Meg tries selling in person

Our first sales event featuring the new collection.

Hero image for Issue #22: Selling in Person

Our third collection launched this week!

We designed a bunch of Freddie and Co./Baron Fig notebooks! I’m a longtime fan of Baron Fig, and it was so fun to work with them. All proceeds from this collection benefit Literacy Action, an Atlanta nonprofit that teaches literacy, life, and work skills to undereducated adults.

I’m excited to tell you more about both Baron Fig and Literacy Action, but today’s issue is actually about my experiences selling our products — including the notebooks — in person at the Decatur Book Festival over Labor Day weekend.

I’ve done my fair share of shopping at markets and festivals like this, but I’ve never been on the other side of the booth. The first thing I did to start planning was sit down with my Freddie and Co. notebook (heh heh) and make a list. The displays and signage were the first obvious needs in my mind, but the more I wrote down, the more tasks piled up. Getting cash to make change, including tax in our pricing so I didn’t have to count coins, the logistics of cramming all the stuff into my Prius, getting iPads so people could subscribe to our newsletter in person, oh my! It dawned on me that selling at a festival booth requires much more planning and preparing than I first thought.

Plus, the thought of spending two 12-hour days talking to strangers stressed me out a little! I’m a social person, but my human interaction settings default to awkward and I didn’t know if I had it in me.

I tried to lighten the load by tapping into some personal resources for help. I scoured Pinterest for craft fair setups. I enlisted my woodworking future father-in-law, Mike, to create some excellent displays on our table that helped our products shine. My sewing maestro friend, Kari, made the adorable and functional pennant for the pins to hang onto. Melissa convinced a few Mailchimp coworkers to work with me in the booth so I wouldn’t be quite so socially overwhelmed. She worked it out so there was at least one person with me the whole time.

I’ve said it before, and I’ll say it again: Ask for help!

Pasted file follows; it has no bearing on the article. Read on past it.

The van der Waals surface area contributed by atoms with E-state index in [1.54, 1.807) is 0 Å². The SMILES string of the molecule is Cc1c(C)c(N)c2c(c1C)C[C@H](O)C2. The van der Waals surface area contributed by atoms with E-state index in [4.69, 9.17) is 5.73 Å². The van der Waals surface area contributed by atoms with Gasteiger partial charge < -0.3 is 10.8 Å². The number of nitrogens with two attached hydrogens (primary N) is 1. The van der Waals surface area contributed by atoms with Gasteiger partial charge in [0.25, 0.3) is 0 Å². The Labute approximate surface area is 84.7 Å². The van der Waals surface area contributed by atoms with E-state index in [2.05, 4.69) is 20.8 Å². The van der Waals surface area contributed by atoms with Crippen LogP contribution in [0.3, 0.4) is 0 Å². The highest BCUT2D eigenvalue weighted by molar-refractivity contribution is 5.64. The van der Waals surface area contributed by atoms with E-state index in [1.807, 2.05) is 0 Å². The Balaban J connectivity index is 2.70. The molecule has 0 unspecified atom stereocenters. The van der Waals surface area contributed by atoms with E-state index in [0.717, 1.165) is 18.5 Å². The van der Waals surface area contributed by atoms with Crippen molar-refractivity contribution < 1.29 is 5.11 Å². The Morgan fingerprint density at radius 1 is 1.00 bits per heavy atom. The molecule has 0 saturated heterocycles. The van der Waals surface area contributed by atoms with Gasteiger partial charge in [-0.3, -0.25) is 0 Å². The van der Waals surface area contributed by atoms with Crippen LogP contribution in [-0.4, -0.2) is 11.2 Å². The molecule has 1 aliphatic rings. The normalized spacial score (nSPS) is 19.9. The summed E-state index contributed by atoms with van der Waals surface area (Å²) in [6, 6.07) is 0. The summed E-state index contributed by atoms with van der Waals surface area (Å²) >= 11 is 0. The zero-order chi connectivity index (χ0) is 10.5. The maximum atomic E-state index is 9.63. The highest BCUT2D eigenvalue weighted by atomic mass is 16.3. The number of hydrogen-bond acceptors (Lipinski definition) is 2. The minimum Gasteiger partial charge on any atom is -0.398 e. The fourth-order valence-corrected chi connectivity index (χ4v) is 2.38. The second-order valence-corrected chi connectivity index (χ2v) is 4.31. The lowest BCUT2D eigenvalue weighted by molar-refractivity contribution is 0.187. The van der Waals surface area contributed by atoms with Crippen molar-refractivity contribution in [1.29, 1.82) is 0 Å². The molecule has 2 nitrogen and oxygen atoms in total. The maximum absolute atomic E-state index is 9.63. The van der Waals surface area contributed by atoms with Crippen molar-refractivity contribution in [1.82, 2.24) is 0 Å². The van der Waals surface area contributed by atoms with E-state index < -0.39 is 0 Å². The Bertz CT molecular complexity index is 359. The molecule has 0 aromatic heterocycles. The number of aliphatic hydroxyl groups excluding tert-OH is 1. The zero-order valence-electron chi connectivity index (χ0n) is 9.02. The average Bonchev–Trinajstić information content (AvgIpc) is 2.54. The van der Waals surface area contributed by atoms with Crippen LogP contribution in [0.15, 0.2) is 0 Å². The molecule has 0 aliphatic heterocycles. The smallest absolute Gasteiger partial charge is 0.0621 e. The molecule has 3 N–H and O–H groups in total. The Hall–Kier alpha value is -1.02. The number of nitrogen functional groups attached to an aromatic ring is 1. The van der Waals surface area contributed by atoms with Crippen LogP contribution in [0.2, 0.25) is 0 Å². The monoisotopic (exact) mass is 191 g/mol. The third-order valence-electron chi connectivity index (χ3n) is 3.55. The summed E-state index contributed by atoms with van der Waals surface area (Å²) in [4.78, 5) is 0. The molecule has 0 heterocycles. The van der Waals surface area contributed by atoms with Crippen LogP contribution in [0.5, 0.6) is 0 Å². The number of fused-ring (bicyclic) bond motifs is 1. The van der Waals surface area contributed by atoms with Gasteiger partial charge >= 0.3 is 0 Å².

I’m usually really bad at accepting help, but my friend Shauna told me about this thing called “The Ben Franklin Effect” which basically says that when people do you favors, they LIKE YOU MORE. Crazy, I know, but I think after this Freddie and Co. business, a bunch of people must like me a whole lot.

Looking back, there were definitely things I did right and things I did wrong. Let’s start with the former:

I pulled out the tablecloth and all the displays and did a few test sales with my card swiper. David was the one who suggested this, and it gave me some confidence going into the weekend.

I arrived 2 hours before opening thinking I’d have time to cool off and relax after setting up, but I didn’t put the final touches on the booth until exactly 10:00 a.m. when the people started milling around. It took so much longer than I anticipated. I was already sweaty and exhausted before I made my first sale, but I was ready!

We ordered some basic pencils with our store name on them and I put a sign out front that said, “FREE PENCILS!” in bold letters. People flocked to it. And once we got talking to these folks, they had some time to look at our items and consider a purchase. I truly think we can credit the majority of our sales to the free pencils.

And now for the best part: Things I did wrong.

I set up an iPad with Mailchimp Subscribe so people could sign up for Freddie and Co.’s list, but so many people really wanted a business card or some literature about the store and our project. (I had nothing like that!) I didn’t even have any pamphlets about Literacy Action, our nonprofit partner for the notebook collection. I ended up writing information down for people on the back of our leftover 4th of July stickers we were giving away.

When Melissa and I were deciding how much inventory I’d need, we greatly overestimated our pull. One of my booth neighbors told me he’d been selling books at this festival for years and he only brings 10 of each now after bringing cases and cases his first year. I think there’s a happy medium. I brought 200 of each notebook. We sold 49. Total. All in all, we made $983.72. The booth itself cost $500. We technically made a profit, but if you add in the time and resources for planning and execution, I’d say it’s probably a financial net zero.

That being said, engaging customers in person and getting our name in front of actual, living humans was great! People were eager to talk and learn about the store and our products. One woman bought almost $50 worth of merchandise after chatting with me about the store mission for a while, and said that even though she didn’t really need any of our items, she just loved everything I was saying about the nonprofits we support. <3333333

So, even though it wasn’t a huge money maker, I would definitely recommend online sellers attend events like these. Taking advantage of opportunities to engage your target audience directly and humanize your brand seems worth it to me.